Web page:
"You don't want pogs?" I ask in a stunned voice. (The little boy shakes his head) "I'm losing my touch," I say sadly with a shake of my head. "How about a Goosebumps book?" I ask hopefully. (Again the little boy shakes his head) "Well, if it's not Goosebumps or pogs, it can only be one
other thing . . . "
(I take the little boy's hand and lead him to the back of
"The bathroom's over here." (He runs inside) "Yes," I say, pumping my fists. "I still got it!" (With my chin up and my head held high I return to the front door and
continue polishing the glass)
"Sometimes adults can be a little bit more demanding then
children. After eight hours on the job you learn to use the `self-serve' method . . . "
A Walk On The Far Side
In order to keep daily walking mileage to a minimum,
bookstore employees learn to answer a customer's "where is" question with a point of the finger. Some points are easier to make than others . . .
"Where is the checkout?" asks a befuddled customer.
I point to the cash register, which is six inches in front of me.
Kids are easy to direct. I just point in the general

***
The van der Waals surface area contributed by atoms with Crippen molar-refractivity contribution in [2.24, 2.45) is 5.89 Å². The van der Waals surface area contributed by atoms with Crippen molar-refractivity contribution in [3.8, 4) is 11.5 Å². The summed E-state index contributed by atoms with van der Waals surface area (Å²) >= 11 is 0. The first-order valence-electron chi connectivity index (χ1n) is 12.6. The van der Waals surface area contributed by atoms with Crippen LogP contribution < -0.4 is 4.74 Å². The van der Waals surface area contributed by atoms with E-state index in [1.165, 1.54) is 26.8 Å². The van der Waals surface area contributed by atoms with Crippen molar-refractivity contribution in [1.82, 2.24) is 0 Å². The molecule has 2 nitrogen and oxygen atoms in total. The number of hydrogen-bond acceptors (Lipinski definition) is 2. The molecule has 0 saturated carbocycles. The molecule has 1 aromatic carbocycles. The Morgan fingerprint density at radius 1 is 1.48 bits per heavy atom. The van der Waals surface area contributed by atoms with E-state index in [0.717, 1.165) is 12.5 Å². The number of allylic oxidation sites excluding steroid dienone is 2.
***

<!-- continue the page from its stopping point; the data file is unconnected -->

direction of the book and they scamper off at breakneck speed,. The farther away the area the better. More running room.
If a book is located in the back of the store you learn to
"Gardening books? Go two aisles over to your left, make a
right, drive three miles, first house on your right . . . "
Recently, a man approached me with this one . . . "Do you have any of Gary Larsen's "Far Side" Books?" "Yes, we do. They're over in the humor section," I replied
pointing finger poised and ready. "Go over to the corner, now look on the far side . . . "
(I give the door a final buff and stand back to admire my
handiwork. A man walks up to the door, places the palm of his hand on the glass and pushes open the door. Clutching my rag to my heart, I try not to cry)
"Do you sell books?" he asks. "No," I reply with a straight face. "But you can buy one
at the pizza place up the street with the topping of your choice."
"What I meant was . . . uh. . .do you sell OLD books?" he
stutters, backing slowly out the door.
"No," I reply solemnly. "All of our books were made fresh this morning." He thanks me and makes a bee-line for his car. "Actually, that isn't the dumbest question that I've been
asked. Believe it or not, I received a phone call from a woman who wanted to know if we carried helium to blow up balloons. When I told her no, she hung up on me. Maybe I shouldn't have replied in a Mickey Mouse voice?"